Close this search box.

The Invisible Fight Film Review

A monk flies in the film The Invisible Fight

Rainer Sarnet’s The Invisible Fight’s mix of kung-fu and black metal results in some brilliant action scenes, but its story is significantly less interesting.

Honestly, once I learnt of its premise, The Invisible Fight didn’t need to do anything else to win me over. Simply put, it’s a film that mixes kung-fu with black metal, and that is a combination guaranteed to win me over. Classic kung-fu films hold a special place in my heart, so to see any kind of homage to that genre, let alone one as wacky as this, warms my cold, cynical heart. Unfortunately though, a good premise isn’t everything. See, when it’s committing to its one-of-a-kind central idea, there is something magical about The Invisible Fight, but ultimately, there’s not enough of that brilliant core ingredient to truly satisfy. I can’t not recommend it, but at the same time, I’m left here wanting more, desperately wishing that it was all just a bit more fine-tuned.

The Invisible Fight gets off to a strong enough start. Set in 1973, we’re introduced to a young soldier (Ursel Tilk) who finds himself on the receiving end of an incredibly stylish kung-fu attack. Enamoured by his assailants, he vows to learn their ways, embarking on a personal quest to become a martial arts master. These early action scenes were what immediately drew me to the film, each one a kung-fu fever dream which felt like they were dreamt up by someone who saw The 36th Chamber of Shaolin (1978) under the influence. It’s in these moments where The Invisible Fight feels at its most alive and engaging. Every move of the leg is funnier than the last, every bizarre strategy they employ is stranger than the last. It’s simply enthralling to behold.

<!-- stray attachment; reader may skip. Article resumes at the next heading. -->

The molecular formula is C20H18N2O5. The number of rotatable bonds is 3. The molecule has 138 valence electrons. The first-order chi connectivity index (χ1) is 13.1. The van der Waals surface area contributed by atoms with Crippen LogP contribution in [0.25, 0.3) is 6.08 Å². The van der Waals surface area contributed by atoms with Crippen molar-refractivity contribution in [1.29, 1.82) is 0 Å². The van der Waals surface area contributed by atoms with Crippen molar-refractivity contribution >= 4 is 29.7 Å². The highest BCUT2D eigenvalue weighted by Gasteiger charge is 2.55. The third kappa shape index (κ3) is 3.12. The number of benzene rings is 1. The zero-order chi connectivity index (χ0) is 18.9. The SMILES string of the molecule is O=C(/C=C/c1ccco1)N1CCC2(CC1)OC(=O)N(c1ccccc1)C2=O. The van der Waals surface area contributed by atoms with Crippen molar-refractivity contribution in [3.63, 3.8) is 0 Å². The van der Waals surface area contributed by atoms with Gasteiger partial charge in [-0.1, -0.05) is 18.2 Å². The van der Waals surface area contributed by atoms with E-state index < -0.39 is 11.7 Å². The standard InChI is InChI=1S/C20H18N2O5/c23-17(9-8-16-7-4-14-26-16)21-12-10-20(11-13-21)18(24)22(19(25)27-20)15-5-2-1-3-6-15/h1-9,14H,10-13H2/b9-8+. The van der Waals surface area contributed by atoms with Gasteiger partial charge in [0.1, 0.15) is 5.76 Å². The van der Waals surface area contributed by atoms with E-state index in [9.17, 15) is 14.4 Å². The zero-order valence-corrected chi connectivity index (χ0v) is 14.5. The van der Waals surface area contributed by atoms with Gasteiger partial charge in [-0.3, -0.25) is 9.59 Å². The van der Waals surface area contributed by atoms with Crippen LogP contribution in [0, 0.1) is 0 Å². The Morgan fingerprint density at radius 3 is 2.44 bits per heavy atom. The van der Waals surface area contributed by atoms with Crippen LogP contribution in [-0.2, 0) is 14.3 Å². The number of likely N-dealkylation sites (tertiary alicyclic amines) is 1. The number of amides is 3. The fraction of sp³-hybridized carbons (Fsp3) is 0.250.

Unfortunately, outside of these fleeting flashes of brilliance, I can’t say I was too impressed by The Invisible Fight. Its story feels like it’s constantly in search of its next beat, lacking any kind of coherent, engaging structure to maintain the audience’s interest. Yes, there’s always the consistently entertaining action scenes for it to fall back on, but those don’t last forever, and when they’re done, the film starts to falter again. Part of me feels like the problem may be to do with the lack of escalation. From the start, this feels like a film destined to dive head-first into a whole new dimension of crazy, but once it’s firmly established itself, it never feels like it’s trying to reach new heights.

An action scene in the film The Invisible Fight
The Invisible Fight (Kino Lorber)

Don’t get me wrong, the action is never dull, but the story itself feels like it can never quite compete. Every narrative beat ultimately is just a dull moment, time spent waiting for the next great fight scene. It feels like The Invisible Fight is trying to say something about religion and faith given just how much of its runtime is dedicated to that theme, but the actual message never quite comes across. Is it a satire? I think so, but I only think that because of the campy, absurdist tone, not because of what the movie’s actually saying. It doesn’t help that the 115 minute runtime ends up feeling far too long, as it’s far too meandering and freeform to keep itself interesting for that amount of time.

Ultimately, I’m torn, because I really wanted to like The Invisible Fight a lot more than I did. The premise is absurdly brilliant, the action is the perfect kind of chaotic and the opening is incredibly strong, but by the end, I was just worn out. Look, if the phrase “black metal kung-fu” interests you, I would still recommend this. Yes, the narrative may be a mess and it may lose a lot of steam as it goes, but those kung-fu scenes are genuinely pretty genius, and redeems a lot of The Invisible Fight’s weaker elements. At the end of the day, when I think of this film 10 years from now, I know that I’ll remember the exciting, creative moments of brilliance, not the incoherent, drawn-out narrative. It delivers on that “black metal kung-fu” premise, and because of that, I can’t not like it.

The Invisible Fight will be released in US theaters on February 23, 2024.

The Invisible Fight: Trailer (Kino Lorber)
Thank you for reading us! If you’d like to help us continue to bring you our coverage of films and TV and keep the site completely free for everyone, please consider a donation.